Eventually, I think that after this trip I became more confident than what I was before in what I want to achieve, what I want to do and how I am going to do it.
What do you feel is the main challenge of being an international student?
First of all, the living. The living in New York is intense and it is expensive. Some people are pretty much lonely here. I’m not sure lonely, but they’re alone. They don’t have family. Most of them don’t know anybody. I was lucky that I had a few friends in New York, musicians that were here a long time ago and so it was like a soft landing for me in the city. I think that perhaps the most difficult thing is the fact that you’re alone, and I guess that this is also a part of the job for musicians. They live by themselves most of the time. I think this is the toughest.
What was your transition like to the U.S.?
When I came to do my audition at Juilliard, it felt quite natural in New York. I just loved the place. I loved sucking in the vibe. I mean I knew it’s super intense and that everyone, they just go and go, and you don’t have time and you spend so many hours outside. But there are so many other benefits in the city that I just told myself, “My God, I have to move here. It’s so great. It’s crazy, but it’s great.” So I guess for me, I would say it was a fun transition – if I can define it like that.
What would you say is the main difference between the U.S. and Israel?
In Israel, we tend to be much more direct than people in the U.S. I guess that because Israel is kind of Americanized in the past 20 years, you don’t see so many differences. Besides that Israel is so multicultural itself, so we’re kind of used to everything.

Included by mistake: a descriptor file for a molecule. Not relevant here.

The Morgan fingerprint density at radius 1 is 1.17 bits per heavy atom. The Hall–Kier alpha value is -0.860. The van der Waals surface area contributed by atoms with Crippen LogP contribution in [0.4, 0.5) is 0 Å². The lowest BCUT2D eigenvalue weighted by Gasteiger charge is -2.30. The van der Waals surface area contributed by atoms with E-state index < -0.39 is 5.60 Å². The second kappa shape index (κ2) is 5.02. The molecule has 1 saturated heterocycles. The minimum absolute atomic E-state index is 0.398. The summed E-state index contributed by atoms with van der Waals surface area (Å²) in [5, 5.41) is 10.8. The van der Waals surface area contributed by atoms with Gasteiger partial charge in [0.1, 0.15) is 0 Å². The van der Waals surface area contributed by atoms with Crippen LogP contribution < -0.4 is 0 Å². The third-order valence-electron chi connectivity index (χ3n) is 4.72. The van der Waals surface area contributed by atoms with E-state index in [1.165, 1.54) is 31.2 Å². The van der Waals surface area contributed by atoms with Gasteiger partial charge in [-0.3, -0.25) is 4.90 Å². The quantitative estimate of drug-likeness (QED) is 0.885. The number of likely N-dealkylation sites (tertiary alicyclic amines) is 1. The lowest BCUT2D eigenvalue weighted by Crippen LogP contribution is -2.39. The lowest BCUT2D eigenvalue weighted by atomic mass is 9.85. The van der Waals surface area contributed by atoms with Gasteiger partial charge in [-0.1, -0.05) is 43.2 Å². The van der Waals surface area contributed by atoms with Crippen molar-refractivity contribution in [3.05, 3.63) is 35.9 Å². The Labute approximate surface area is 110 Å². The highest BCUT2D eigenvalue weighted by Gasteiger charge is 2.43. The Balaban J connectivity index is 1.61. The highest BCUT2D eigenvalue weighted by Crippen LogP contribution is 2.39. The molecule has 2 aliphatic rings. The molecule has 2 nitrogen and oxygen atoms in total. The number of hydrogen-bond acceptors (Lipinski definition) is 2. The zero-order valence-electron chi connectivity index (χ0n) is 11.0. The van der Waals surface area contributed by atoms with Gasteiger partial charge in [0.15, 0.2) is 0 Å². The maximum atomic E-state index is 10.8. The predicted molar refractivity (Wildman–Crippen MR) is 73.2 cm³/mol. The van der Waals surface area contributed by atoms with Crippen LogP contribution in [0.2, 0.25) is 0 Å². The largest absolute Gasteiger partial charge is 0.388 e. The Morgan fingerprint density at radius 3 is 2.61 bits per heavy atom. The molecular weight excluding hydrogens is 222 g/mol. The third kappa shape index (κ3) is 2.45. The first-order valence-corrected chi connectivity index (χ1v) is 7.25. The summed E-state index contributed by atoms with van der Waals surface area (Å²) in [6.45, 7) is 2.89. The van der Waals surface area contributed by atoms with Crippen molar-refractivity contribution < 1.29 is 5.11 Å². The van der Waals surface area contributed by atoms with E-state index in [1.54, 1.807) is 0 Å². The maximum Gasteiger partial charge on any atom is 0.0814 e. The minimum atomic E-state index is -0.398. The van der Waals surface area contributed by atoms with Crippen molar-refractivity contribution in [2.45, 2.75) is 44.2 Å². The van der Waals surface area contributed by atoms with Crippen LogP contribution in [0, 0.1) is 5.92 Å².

What aspect of your home country do you miss the most?
First of all, my family and friends. I really miss being with the people that I love and that love me. Just spending time with them, like going with friends to trips and having this great time together. Also, the food which is so fresh and good.
What do you think is the most common misconception of Israel?
This is kind of a tricky question. I guess that recently because Israel has so many domestic and international problems, people tend to see us as immoral most of the time. When I’m here I’ll obviously try to advocate for Israel all the time, but I can’t ignore the criticism that happens. I try to criticize what’s going on in my home country which most of the time really bothers me. Sometimes it makes me very sad to know about things that the society became, things that we don’t want to be we did. I always try to consider all the sides and all the aspects. I try to talk to as many people as I can about it and to understand. Especially when I visited Europe, I had the feeling of antagonism against Israel, and it was pretty hard to get free from the misconception. I guess the fact that people think people are immoral if they go to the army is not true. People are individuals. There are bad people and there are good people. I want to believe that there are more good people than bad people.
What are your plans after graduation?
I’m pursuing a job in conducting in an orchestra. I enjoyed teaching this year at school. It was really something great that happened to me – the fact that I was able to work with students from school to teach them and to learn from them how to teach better. I really hope this is something that I took to further my path and my career. I guess that most important for me is to keep pursuing opportunities to perform. Of course I would also like to develop some other skills as a musician – things that because of time limits I couldn’t do any more – like writing and arranging music that I like so much, and discovering other types of music which I was able to do here in NY with all this multiculturalism that we spoke about. The fact that one night you can go to a place like Village Vanguard, another night you can go to Guantanamera to hear Latin music, to the Met to hear opera or the Philharmonic. The fact that everything is so accessible for us. I want to keep doing it.
In reflecting on your experience here in the U.S., what are the first three words that come to mind?
Culture, Food, Weather.